Significant problems exist, however, when using a WLAN to support voice communications. Because the WLAN services both voice and data communications, the WLAN may not have sufficient capacity to satisfy the low-latency requirements of the voice communication. These capacity limitations are oftentimes exacerbated by channel limitations imposed in many IEEE 802.11 installations. Further, roaming within a WLAN (between WAPs) can introduce significant gaps in service, such gaps in service violating the low-latency requirements of the voice communication.
 Each WAP of the WLAN has a limited supported wireless bandwidth that must service each wireless terminal within a respective service area. When a single wireless terminal accesses the WAP, it may consume a relatively large portion of the WAP's wireless bandwidth. Such heavy usage by a single wireless terminal reduces the wireless bandwidth that may be used by other wireless terminals operating within the respective service area, thus degrading their service.
 Thus, there is a need in the art for improvements in the operation and management of WLANs, particularly when the WLANs are installed additionally to wired LANs.
 In order to overcome the above-cited shortcomings of the prior WLANs, among other shortcomings, a Wireless Local Area Network (WLAN) is operated in conjunction with a wired Local Area Network (wired LAN) to service a premises, e.g., a campus setting. With a system constructed according to the present invention, a wired LAN services the wired communication needs of the premises and serves as the wired backbone of a WLAN. A plurality of Wireless Access Points (WAPs) couple to the wired backbone of the wired LAN and are serviced by the wired LAN switch(es) coupled thereto. The wired LAN switch(es) that manage(s) the WAPs may be campus core routers, building/floor routers, or other wired LAN switches. The wired LAN switch(es) that operate according to the present invention to manage the WAPs perform operations at protocol layers two through seven and are generally referred to as “multi-layer switches”. The multi-layer switches may also be referred to as Layer 7 switches, switch routers, Layer 2+ switches, etc.
 According to the present invention, the operation of a plurality of WAPs of the WLAN are managed by one or more multi-layer switches of the wired LAN (and a wired LAN network manager in some embodiments) to ensure that no single user consumes all or a significant portion of the bandwidth of the WAP. Today, 802.11 networks service at most data rates of 11 Mbps. This data rate translates into a more typical data rate of 5.5 Mbps or less at protocol layer 4. Further, Bit Error Rates (BERs) of 802.11 networks are generally 100 times worse than BERs of wired LANs. Thus, wireless capacity supported by each WAP is quite scarce. According to the present invention, WAPs and multi-layer switches that support the WAP perform flow control on all wireless terminals to ensure that no single user consumes a disproportionate amount of the available bandwidth of the WAP.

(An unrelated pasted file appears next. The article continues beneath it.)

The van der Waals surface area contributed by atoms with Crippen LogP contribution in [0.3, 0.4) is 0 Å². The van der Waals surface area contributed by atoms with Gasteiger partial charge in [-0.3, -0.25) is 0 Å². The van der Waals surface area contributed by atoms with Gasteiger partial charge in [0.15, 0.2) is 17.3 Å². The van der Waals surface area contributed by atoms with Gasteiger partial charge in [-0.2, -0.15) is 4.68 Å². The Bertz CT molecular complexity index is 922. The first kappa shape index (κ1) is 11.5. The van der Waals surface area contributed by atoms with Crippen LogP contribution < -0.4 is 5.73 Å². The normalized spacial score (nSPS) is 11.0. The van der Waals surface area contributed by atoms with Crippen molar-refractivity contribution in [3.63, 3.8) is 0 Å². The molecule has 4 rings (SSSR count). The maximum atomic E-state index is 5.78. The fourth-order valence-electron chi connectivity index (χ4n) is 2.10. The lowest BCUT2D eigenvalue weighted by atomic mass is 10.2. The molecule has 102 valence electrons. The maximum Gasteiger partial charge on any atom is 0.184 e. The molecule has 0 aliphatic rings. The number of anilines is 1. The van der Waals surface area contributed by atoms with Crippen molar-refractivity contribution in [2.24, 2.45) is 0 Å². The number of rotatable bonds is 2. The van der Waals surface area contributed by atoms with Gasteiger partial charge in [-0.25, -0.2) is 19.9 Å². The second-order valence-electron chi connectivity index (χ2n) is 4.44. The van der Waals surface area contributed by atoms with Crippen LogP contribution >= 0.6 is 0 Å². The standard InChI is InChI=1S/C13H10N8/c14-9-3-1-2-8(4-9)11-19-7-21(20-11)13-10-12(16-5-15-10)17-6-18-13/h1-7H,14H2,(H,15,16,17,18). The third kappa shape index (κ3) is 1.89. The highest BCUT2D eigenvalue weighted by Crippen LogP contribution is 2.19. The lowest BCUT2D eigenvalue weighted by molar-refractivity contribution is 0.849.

In performing WAP resource management, a managing device, e.g., multi-layer switch and/or network manger, automatically detects a wireless terminal that is exceeding a permissible bandwidth usage of a WAP. The managing device then intervenes to limit the wireless bandwidth used by the wireless terminal. One technique used by the managing device for limiting bandwidth usage is to slow the operation of input and output buffer queues to thereby limit the rate at which TCP acknowledgements occur. With this reduction in TCP acknowledgement rate, the data rate at the TCP layer is reduced and therefore the offending device uses less wireless bandwidth. Another technique used by the managing device is to limit a class of service provided to the wireless terminal by the WAP.
 Other features and advantages of the present invention will become apparent from the following detailed description of the invention made with reference to the accompanying drawings.
 These and other features, aspects and advantages of the present invention will be more fully understood when considered with respect to the following detailed description, appended claims and accompanying drawings wherein:
FIG. 1 is a system diagram illustrating a premises in which a network constructed according to the present invention is deployed;
FIG. 2 is a system diagram illustrating a premises based network constructed according to the present invention that supports both wired local area network and wireless local area network operations;
FIG. 3 is a partial system diagram illustrating a portion of a campus in which wireless communications are serviced according to the present invention;
FIG. 4 is a block diagram partially illustrating a portion of a network of FIG. 3 that supports operations according to the present invention;
FIG. 5 is a block diagram illustrating two manners in which Class of Service information may be incorporated into data packets according to the present invention;